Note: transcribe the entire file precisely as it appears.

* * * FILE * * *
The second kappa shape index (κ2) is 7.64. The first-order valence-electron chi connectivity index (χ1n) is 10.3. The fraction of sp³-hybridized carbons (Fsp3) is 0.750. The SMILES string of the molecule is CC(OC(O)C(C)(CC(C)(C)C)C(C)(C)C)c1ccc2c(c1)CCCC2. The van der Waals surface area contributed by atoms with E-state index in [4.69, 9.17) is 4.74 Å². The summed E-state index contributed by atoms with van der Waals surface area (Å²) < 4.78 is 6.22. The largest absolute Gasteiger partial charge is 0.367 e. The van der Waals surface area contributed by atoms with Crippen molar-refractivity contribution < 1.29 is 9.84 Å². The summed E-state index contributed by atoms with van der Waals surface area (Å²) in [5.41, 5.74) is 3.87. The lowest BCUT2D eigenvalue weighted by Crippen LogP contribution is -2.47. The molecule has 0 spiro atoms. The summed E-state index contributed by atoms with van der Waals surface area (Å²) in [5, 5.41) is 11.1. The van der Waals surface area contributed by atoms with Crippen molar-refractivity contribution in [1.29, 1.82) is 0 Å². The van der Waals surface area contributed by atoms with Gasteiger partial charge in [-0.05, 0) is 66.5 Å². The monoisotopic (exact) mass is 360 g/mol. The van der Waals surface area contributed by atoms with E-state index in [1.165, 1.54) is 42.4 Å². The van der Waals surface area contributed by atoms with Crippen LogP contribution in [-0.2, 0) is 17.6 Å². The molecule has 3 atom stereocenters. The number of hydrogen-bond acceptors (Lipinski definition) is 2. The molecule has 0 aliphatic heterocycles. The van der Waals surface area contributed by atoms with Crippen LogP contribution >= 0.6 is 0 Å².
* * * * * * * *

The second kappa shape index (κ2) is 7.64. The first-order valence-electron chi connectivity index (χ1n) is 10.3. The fraction of sp³-hybridized carbons (Fsp3) is 0.750. The SMILES string of the molecule is CC(OC(O)C(C)(CC(C)(C)C)C(C)(C)C)c1ccc2c(c1)CCCC2. The van der Waals surface area contributed by atoms with E-state index in [4.69, 9.17) is 4.74 Å². The summed E-state index contributed by atoms with van der Waals surface area (Å²) < 4.78 is 6.22. The largest absolute Gasteiger partial charge is 0.367 e. The van der Waals surface area contributed by atoms with Crippen molar-refractivity contribution < 1.29 is 9.84 Å². The summed E-state index contributed by atoms with van der Waals surface area (Å²) in [5.41, 5.74) is 3.87. The lowest BCUT2D eigenvalue weighted by Crippen LogP contribution is -2.47. The molecule has 0 spiro atoms. The summed E-state index contributed by atoms with van der Waals surface area (Å²) in [5, 5.41) is 11.1. The van der Waals surface area contributed by atoms with Crippen molar-refractivity contribution in [1.29, 1.82) is 0 Å². The van der Waals surface area contributed by atoms with Gasteiger partial charge in [-0.05, 0) is 66.5 Å². The monoisotopic (exact) mass is 360 g/mol. The van der Waals surface area contributed by atoms with E-state index in [1.165, 1.54) is 42.4 Å². The van der Waals surface area contributed by atoms with Crippen LogP contribution in [-0.2, 0) is 17.6 Å². The molecule has 3 atom stereocenters. The number of hydrogen-bond acceptors (Lipinski definition) is 2. The molecule has 0 aliphatic heterocycles. The van der Waals surface area contributed by atoms with Crippen LogP contribution >= 0.6 is 0 Å².